The ball lens 1 can be arranged in the known way (see for example Electronics Letters 18 (1982), pages 1026 to 1028) in an optical communication system in the beam of a laser diode/single-mode waveguide. The ball lens 1 functions as a focusing optical isolator in conjunction with a polarizer located between the ball lens and the single-mode waveguide and a magnetizing device whose magnetic field passes through the domes 3 and 5 in the direction of light propagation and brings about the saturation magnetization. In the direction of the maximum thickness a of the domes 3 and 5 a growth-induced magnetic anisotropy exists. By a slight rotation of this direction away from the optical axis of the laser diode/single-mode waveguide system the effective thickness of the magnetic material of the domes, and hence the magnetooptical rotation, is reduced and thereby matched to the wavelength of the light.
The ball lens 1 shown in the FIGURE is fabricated as follows: From a melt with the composition
______________________________________Pb 0.3874 (Molar contributions of theB 0.1220 cations in the melt)Gd 0.0074Bi 0.3463Fe 0.1225Al 0.0082Ga 0.0062 1.0000______________________________________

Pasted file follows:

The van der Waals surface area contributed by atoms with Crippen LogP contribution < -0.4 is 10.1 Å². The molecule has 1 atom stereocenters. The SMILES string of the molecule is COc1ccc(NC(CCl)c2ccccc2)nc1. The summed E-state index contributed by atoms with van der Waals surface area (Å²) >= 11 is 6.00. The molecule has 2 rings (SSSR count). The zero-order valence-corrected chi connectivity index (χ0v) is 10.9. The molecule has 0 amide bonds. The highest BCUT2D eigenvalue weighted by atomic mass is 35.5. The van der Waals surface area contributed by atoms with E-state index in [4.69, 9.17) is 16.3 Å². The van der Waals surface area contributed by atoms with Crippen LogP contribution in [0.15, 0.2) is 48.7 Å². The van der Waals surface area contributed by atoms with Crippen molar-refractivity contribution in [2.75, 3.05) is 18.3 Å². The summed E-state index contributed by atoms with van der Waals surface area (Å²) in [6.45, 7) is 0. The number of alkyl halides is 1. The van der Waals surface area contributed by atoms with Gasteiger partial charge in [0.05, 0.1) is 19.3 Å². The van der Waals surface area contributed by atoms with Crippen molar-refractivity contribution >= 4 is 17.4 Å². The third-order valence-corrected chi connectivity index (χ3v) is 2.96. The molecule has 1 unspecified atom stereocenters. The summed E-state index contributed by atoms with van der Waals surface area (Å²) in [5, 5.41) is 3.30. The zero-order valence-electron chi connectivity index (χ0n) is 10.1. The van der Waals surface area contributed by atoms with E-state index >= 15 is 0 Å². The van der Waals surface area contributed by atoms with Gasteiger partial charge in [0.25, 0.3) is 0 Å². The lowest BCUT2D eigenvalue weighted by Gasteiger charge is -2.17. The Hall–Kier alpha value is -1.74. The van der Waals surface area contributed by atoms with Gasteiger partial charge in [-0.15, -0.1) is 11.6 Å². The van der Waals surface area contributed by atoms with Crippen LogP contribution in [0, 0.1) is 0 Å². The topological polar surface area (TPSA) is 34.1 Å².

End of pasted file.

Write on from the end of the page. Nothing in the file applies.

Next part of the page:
at a saturation temperature TS of 819° C., layers with a composition corresponding to the formula (Gd, Bi)3 (Fe, Ga, Al)5 O12 each 160 μm thick were epitaxially grown on horizontally disposed 0.55 mm thick (111)--oriented (Gd, Ca)3 (Ga, Mg, Zr)5 O12 monocrystalline substrates of 30 mm diameter in accordance with the liquidphase epitaxial procedure described in the Journal of Crystal Growth 64 (1983) pages 275 to 284. It should be noted here that, although a solvent in the form of PbO and B2 O3 was used, the boron and lead incorporated in the growing layer is so small as to be negligible.